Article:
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DV 10X5


The 10X5 is the latest in a long, distinguished line which started in 1978 with the original 10X, which went on to win two awards shortly afterwards. The current model would still be recognisable to owners of the original, with its distinctive red body colour and long cantilever!

Technology has moved on, though, and the 10X5 has the latest improvements in the magnetic circuit and a high strength Neodymium magnet. The mounting block is now aluminium and features threaded holes for ease of attachment.

Still featured is the high output (for an MC) of 2.5mV, making it suitable to feed a standard moving magnet phono stage.

More info is available at Dynavector Japan's site:

10X5 page at Dynavector Japan

DV 20X2


The 20X2, another recent version of a long standing model, has a solid aluminium alloy body, a micro ridge stylus, and also features Dynavector's latest developments in magnetic circuit design coupled with Neodymium magnets. Unusually, it is available in high output and low output versions (suffix H or L) for the same price, making it suitable for a wide variety of phono stages. The high output version delivers a healthy 2.8mV into 47kOhms.

More info is available at Dynavector Japan's site:

20X2 page at Dynavector Japan

DV 17D3 "Karat"


The 17D has been around for time immemorial. Well, at least it seems like it, probably 25 years is more accurate. As the "Karat" title would suggest, this is no normal cartridge - the cantilever is very short and made from solid diamond with a nude micro ridge stylus attached. It's also built using Dynavector's "Dispersion Theory", but you'll have to follow the link to Dynavector's site to learn more about this. To me, it sounds like something from Particle Physics! This is a low output MC, at 0.3mV.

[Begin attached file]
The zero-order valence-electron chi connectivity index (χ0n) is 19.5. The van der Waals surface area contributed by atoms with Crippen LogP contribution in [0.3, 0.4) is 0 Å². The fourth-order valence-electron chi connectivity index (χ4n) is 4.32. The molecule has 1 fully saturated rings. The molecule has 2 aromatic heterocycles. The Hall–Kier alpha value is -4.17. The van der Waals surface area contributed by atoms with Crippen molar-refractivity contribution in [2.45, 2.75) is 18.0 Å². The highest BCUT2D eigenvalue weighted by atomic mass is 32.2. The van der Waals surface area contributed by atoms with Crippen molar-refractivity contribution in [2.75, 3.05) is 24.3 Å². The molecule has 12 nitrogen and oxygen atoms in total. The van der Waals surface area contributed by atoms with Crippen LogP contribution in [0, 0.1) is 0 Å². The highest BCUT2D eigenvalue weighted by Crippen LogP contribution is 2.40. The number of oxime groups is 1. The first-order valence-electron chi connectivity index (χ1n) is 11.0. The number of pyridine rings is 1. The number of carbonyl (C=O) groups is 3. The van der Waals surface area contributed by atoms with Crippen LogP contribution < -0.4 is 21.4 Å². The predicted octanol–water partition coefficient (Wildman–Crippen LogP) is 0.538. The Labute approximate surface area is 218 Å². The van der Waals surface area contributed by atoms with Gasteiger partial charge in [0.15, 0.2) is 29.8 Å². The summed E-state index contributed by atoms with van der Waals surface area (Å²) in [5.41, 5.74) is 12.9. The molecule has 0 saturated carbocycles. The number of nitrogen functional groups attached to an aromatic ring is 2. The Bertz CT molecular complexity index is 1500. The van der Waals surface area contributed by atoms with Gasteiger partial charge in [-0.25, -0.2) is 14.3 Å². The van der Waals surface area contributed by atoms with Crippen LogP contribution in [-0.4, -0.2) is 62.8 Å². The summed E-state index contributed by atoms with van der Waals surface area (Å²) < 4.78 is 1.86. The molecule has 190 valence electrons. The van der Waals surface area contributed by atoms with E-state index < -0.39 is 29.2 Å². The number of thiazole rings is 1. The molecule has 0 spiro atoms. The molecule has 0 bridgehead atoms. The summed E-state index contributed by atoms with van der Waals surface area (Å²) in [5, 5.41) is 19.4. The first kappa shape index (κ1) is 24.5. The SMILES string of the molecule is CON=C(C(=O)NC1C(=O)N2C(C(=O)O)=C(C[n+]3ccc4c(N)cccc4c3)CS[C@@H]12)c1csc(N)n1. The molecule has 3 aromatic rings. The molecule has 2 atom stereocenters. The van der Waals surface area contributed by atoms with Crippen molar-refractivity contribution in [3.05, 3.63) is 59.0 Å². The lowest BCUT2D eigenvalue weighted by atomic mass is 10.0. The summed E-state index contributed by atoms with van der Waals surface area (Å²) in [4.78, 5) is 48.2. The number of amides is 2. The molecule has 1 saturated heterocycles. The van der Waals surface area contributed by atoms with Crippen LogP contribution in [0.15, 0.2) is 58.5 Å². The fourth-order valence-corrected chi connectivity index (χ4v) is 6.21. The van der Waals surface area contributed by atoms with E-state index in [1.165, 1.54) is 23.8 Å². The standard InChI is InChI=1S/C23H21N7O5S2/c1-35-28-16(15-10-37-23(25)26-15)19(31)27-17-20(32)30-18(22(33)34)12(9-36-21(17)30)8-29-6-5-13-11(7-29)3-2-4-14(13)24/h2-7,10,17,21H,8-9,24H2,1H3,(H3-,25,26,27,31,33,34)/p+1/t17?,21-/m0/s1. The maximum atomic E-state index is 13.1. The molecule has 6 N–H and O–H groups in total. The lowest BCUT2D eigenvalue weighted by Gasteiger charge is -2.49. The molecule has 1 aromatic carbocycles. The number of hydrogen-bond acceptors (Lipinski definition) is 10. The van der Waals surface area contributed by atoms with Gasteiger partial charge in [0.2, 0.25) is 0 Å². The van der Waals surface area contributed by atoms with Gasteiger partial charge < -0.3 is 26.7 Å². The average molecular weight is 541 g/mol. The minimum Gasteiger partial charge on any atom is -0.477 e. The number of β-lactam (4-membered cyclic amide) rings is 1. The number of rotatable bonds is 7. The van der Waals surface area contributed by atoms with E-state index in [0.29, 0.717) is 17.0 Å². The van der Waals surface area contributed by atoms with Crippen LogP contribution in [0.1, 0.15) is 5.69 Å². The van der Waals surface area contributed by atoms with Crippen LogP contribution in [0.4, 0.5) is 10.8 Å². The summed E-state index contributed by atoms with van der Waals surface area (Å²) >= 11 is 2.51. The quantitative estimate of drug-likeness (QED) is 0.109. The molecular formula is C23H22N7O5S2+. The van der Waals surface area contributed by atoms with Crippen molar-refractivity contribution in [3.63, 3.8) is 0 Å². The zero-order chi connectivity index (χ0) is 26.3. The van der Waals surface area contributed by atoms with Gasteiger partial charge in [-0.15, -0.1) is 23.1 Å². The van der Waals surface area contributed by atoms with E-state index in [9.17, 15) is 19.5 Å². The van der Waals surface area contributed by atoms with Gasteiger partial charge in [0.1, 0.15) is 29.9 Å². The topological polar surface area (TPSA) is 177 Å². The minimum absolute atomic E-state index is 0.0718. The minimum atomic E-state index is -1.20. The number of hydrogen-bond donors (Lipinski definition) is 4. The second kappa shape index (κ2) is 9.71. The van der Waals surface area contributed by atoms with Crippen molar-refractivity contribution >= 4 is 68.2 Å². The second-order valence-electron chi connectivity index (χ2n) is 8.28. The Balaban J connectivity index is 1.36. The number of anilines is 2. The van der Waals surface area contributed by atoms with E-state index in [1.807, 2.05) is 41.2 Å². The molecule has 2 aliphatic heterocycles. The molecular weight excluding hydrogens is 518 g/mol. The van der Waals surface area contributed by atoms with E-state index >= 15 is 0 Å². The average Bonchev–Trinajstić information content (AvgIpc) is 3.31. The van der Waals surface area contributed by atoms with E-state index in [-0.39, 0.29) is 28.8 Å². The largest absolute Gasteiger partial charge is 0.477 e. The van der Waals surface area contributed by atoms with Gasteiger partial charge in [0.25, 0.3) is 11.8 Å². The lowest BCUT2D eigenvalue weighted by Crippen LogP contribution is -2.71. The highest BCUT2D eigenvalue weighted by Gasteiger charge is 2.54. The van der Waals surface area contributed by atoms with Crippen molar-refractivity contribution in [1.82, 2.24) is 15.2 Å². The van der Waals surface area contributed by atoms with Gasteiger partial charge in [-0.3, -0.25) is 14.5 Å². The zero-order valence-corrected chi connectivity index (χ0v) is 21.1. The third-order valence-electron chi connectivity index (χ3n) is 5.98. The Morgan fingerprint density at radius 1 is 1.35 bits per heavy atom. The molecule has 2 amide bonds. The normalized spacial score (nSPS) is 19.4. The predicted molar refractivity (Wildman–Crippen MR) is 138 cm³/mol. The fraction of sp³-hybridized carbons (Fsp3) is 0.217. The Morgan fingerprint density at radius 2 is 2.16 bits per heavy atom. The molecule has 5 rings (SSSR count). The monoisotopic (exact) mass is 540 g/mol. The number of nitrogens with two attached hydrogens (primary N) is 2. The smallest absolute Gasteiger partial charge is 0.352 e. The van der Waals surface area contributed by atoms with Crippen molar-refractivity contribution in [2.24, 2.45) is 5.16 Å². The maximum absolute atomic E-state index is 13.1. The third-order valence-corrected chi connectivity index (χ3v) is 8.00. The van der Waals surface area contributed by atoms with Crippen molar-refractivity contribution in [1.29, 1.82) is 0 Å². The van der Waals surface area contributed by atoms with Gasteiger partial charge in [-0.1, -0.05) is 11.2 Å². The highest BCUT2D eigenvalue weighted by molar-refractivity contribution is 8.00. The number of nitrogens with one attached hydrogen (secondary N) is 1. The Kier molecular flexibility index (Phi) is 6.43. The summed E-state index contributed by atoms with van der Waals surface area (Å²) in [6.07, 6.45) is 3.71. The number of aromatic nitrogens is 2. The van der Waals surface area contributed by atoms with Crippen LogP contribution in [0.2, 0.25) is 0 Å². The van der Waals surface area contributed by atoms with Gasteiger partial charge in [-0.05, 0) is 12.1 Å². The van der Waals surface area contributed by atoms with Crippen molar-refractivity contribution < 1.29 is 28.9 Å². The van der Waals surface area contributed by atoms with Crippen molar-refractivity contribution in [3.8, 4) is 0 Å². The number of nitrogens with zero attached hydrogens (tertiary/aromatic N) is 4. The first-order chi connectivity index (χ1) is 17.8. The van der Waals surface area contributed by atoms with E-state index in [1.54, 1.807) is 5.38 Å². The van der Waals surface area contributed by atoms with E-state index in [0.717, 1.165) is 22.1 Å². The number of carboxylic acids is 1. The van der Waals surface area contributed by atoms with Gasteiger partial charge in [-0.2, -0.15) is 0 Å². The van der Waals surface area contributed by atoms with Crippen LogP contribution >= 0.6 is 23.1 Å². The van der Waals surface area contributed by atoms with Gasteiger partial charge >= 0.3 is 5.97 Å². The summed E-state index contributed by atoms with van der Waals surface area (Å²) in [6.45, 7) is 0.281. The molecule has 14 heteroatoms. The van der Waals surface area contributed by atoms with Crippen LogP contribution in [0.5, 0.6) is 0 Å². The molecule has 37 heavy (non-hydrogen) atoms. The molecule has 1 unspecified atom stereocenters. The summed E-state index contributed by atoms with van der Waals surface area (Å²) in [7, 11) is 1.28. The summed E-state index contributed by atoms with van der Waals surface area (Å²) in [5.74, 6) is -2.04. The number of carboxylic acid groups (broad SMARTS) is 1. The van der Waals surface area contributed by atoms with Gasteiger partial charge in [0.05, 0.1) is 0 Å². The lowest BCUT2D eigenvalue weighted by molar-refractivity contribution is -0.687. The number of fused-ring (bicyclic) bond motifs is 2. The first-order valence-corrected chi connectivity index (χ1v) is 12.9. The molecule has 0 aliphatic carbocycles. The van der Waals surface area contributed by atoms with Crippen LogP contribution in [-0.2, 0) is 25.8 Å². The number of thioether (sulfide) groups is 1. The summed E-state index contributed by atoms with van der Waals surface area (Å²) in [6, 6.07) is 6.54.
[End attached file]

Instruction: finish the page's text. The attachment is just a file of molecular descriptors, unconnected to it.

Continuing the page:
Link to Dynavector's 17D3 page:

Dynavector's 17D3 page

DV XX2 Mk2

XX2 Mk2

When the original XX-1 first appeared, it was revolutionary in having a miniature switch on the front of the body to enable or disable Dynavector's then new "Flux Damper" magnetic circuit, presumably to prove to you and your friends that the principle worked! I believe it still stands as the only pickup ever to have been produced with a switch on it, though someone will likely prove me wrong.

Anyway, that's irrelevant now, as XX2s, along with most Dynavectors, incorporate their flux damping scheme as part of the design, along with a load of other Dynavector features, a Boron cantilever and a nude "Pathfinder" line contact stylus. There's no point in me going on when they can explain everything better, and in decent English too!

Dynavector Japan's XX2 page:

Dynavector's XX2 page

Te Kaitora Rua

Te Kaitora Rua

The original Te Kaitora was a collaboration between Dynavector Japan and Dynavector New Zealand. The TK bit means "The Discoverer" and the Rua bit means "Second Version".

Now we've got that over with, the TKR is, unusually for Dynavector, a "naked" cartridge. I've always felt, at least where cartridges are concerned, that "no body" is the best body possible, provided you accept the increase in fragility!

Improvements over the original include going from coils wound with silver wire to PCOCC copper wire coils, an unusual step, improvements to the geometry of the magnetic circuit, a titanium headblock, and a boron cantilever with Pathfinder stylus.

More details and specs on Dynavector Japan's own page:

Te Kaitora Rua page at Dynavector



The DRT XV range (1s, 1s mono, and 1t) are Dynavector's flagship pickups, with many unique features.

Please visit their respective pages at Dynavector Japan's site:

Dynavector DRT XV 1sDynavector DRT XV 1s monoDynavector DRT XV 1t